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RBNZ Monetary Policy Statement

Data Flash (New Zealand)

Key points The RBNZ lowered the official cash rate by 25 bps to 6.25%.

The decision to ease was finely balanced and was not made until Monday. The preliminary decision made two weeks ago had been for no change in rates.

Concerns about the international environment, with an increased focus on weak Australian data, have led the RBNZ to undertake this `insurance easing'. Governor Brash noted that the domestic economy was still strong and that further rate cuts were `not inevitable'. However, Brash hinted at further rate cuts if the global economy deteriorated relative to RBNZ expectations. The RBNZ based its assessment of the international economy on February Consensus forecasts (see table below), but assumed a further downward revision to those forecasts over coming months.

A relatively subdued inflation projection underpinned the RBNZ decision. CPI inflation is projected to fall from currently 4.0% to 1.2% by the end of this, driven by the assumptions of an appreciating NZD and the unwinding of special factors that drove the sharp rise in the CPI in 2000 (e.g. world oil prices). Growth is forecast to track in line with potential of around 3%, thereby not putting extra pressure on capacity.

However, with the economy already close to full capacity, the RBNZ notes the risk that inflation outcomes could be higher than projected. In terms of the policy decision, that risk was outweighed by concerns about a further deterioration in the global trading environment.

Bill futures rallied around 10 bps, while long yields fell 3 bps after the Statement. The NZD firmed 10 bps.

Our assessment While we did not expect the RBNZ to cut rates at this stage, we endorse the insurance easing in the light of the deterioration of the global economic environment. The risk-return trade-off associated with the RBNZ decision to cut rates appears positive. If the international outlook worsens further, the RBNZ can build on this cut. That would demonstrate that the Bank has learned from its 1998 mistake and has become more proactive. If, on the other hand, the global scene improves and becomes less of a drag on the domestic economy than expected, the 25 bps rate cut can easily be reversed. Given the great uncertainty surrounding all policy decision-making at the moment, such a reversal would easily be forgiven.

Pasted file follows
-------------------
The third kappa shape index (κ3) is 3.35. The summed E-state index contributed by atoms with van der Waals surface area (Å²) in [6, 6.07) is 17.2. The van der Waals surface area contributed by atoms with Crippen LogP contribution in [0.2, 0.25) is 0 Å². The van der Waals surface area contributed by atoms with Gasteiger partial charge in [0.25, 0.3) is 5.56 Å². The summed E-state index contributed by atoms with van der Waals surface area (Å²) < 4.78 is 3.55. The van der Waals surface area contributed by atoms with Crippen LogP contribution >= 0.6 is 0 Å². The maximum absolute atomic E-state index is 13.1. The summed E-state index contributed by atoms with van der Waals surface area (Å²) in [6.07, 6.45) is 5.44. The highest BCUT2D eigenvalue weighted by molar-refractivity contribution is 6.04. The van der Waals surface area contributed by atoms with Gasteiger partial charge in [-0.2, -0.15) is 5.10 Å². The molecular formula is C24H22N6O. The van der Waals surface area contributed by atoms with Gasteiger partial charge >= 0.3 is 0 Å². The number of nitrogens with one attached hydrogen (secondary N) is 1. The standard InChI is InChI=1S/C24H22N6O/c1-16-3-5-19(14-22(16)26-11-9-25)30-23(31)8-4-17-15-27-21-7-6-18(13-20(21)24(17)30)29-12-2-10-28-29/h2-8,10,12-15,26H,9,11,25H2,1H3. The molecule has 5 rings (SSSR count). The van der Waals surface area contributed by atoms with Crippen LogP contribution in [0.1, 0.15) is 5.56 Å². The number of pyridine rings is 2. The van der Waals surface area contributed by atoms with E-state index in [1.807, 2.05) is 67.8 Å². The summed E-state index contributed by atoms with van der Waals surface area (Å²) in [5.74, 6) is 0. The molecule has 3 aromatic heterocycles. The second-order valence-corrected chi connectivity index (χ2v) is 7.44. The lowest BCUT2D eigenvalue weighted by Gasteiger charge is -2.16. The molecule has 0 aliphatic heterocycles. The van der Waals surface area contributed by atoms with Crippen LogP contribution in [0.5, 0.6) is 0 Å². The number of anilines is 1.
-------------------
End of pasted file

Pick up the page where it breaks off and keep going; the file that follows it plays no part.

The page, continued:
The market is pricing further cuts of, in total, 50 bps for the 19 April and 16 May rate reviews, implicitly expecting a significant further deterioration in the global outlook relative to RBNZ assumptions. We remain less certain of such a scenario. While international data is expected to remain weak and convincing evidence of a bottom in the V-shaped US cycle is unlikely to emerge in the near future, it is not clear whether the data will be sufficiently soft to offset re-emerging RBNZ concerns about developments on the domestic inflation front. The RBNZ is very vulnerable with respect to its short and medium-term inflation forecasts:

The Q1 CPI is forecast to fall by 0.1% qoq (with a -0.6% contribution from the reduction in State House rentals). In the light of recent food price data and general pass-through of import price pressure, such a number appears optimistic. We expect +0.2% qoq.

The 8.0% qoq increase in import prices in Q4 is also expected to affect the next few CPI quarters, with wholesalers' and retailers' expectations of a NZD rebound having been disappointed and cost increases now being passed through with a lag. The NZD is currently around 2% below the RBNZ assumption for H1/2001 underlying the RBNZ forecast.

Considering latest data, Q4 GDP is now expected to print around +1.0% qoq, twice what the RBNZ has estimated. That suggests that the output gap of -0.5% the RBNZ assumed as the starting point of their forecasts has shrunk to zero, implying, more pressure on capacity.

The RBNZ projection of a zero output gap for the outer forecast years is also questionable, given that it is based on growth in potential output of 3% p.a. With productivity growing at 1.5% and the labour force expanding at only 0.7% due to negative net migration, such a figure is increasingly difficult to substantiate.

Finally, with the unemployment rate assumed to stay around its 12 year low of 5Ÿ%, a peak in wage inflation of only 3.5% has to be considered optimistic, particularly with higher-than-projected CPI inflation threatening to put further downward pressure on real wage growth.

In summary, while global developments will be the key factor driving further RBNZ rate decisions, domestic data and their implication for the inflation outlook should not be underestimated. Therefore, a further rate cut in April - following stronger-than-expected GDP and CPI data - is by no means a foregone conclusion.

Ulf Schoefisch, Chief Economist, New Zealand, (64) 9 351 1375

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